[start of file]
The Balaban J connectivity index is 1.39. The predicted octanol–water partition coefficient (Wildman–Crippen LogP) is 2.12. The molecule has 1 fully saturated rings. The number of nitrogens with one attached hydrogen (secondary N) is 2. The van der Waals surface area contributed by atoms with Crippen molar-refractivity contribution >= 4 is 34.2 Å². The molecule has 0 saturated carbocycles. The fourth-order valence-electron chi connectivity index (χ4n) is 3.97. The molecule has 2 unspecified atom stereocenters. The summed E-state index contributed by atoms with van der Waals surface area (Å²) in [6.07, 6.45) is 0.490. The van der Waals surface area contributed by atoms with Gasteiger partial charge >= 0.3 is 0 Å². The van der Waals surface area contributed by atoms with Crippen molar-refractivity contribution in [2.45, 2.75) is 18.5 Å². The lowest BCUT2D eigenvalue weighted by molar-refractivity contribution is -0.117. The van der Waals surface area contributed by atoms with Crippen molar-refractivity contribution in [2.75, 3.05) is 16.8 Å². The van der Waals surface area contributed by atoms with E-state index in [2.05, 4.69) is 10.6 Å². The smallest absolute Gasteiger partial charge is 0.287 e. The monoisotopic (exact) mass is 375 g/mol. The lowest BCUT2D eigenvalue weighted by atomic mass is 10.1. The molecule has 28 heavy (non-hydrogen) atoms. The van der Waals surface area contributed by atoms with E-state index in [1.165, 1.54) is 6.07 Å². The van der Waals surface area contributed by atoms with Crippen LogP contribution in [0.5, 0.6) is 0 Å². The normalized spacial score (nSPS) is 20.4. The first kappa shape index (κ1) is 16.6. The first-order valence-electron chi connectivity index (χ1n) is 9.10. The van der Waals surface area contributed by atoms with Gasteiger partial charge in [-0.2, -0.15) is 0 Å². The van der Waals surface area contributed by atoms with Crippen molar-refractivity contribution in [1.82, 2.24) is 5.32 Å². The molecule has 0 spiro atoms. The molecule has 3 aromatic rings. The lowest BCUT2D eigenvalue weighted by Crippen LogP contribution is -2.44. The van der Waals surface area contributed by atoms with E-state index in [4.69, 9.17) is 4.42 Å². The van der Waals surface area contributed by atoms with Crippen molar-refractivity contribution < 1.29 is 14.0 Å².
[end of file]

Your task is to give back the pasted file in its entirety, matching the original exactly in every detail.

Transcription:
The Balaban J connectivity index is 1.39. The predicted octanol–water partition coefficient (Wildman–Crippen LogP) is 2.12. The molecule has 1 fully saturated rings. The number of nitrogens with one attached hydrogen (secondary N) is 2. The van der Waals surface area contributed by atoms with Crippen molar-refractivity contribution >= 4 is 34.2 Å². The molecule has 0 saturated carbocycles. The fourth-order valence-electron chi connectivity index (χ4n) is 3.97. The molecule has 2 unspecified atom stereocenters. The summed E-state index contributed by atoms with van der Waals surface area (Å²) in [6.07, 6.45) is 0.490. The van der Waals surface area contributed by atoms with Gasteiger partial charge >= 0.3 is 0 Å². The van der Waals surface area contributed by atoms with Crippen molar-refractivity contribution in [2.45, 2.75) is 18.5 Å². The lowest BCUT2D eigenvalue weighted by molar-refractivity contribution is -0.117. The van der Waals surface area contributed by atoms with Crippen molar-refractivity contribution in [2.75, 3.05) is 16.8 Å². The van der Waals surface area contributed by atoms with E-state index in [2.05, 4.69) is 10.6 Å². The smallest absolute Gasteiger partial charge is 0.287 e. The monoisotopic (exact) mass is 375 g/mol. The lowest BCUT2D eigenvalue weighted by atomic mass is 10.1. The molecule has 28 heavy (non-hydrogen) atoms. The van der Waals surface area contributed by atoms with E-state index in [1.165, 1.54) is 6.07 Å². The van der Waals surface area contributed by atoms with Crippen LogP contribution in [0.5, 0.6) is 0 Å². The normalized spacial score (nSPS) is 20.4. The first kappa shape index (κ1) is 16.6. The first-order valence-electron chi connectivity index (χ1n) is 9.10. The van der Waals surface area contributed by atoms with Gasteiger partial charge in [-0.2, -0.15) is 0 Å². The van der Waals surface area contributed by atoms with Crippen molar-refractivity contribution in [1.82, 2.24) is 5.32 Å². The molecule has 0 spiro atoms. The molecule has 3 aromatic rings. The lowest BCUT2D eigenvalue weighted by Crippen LogP contribution is -2.44. The van der Waals surface area contributed by atoms with E-state index in [4.69, 9.17) is 4.42 Å². The van der Waals surface area contributed by atoms with Crippen molar-refractivity contribution < 1.29 is 14.0 Å².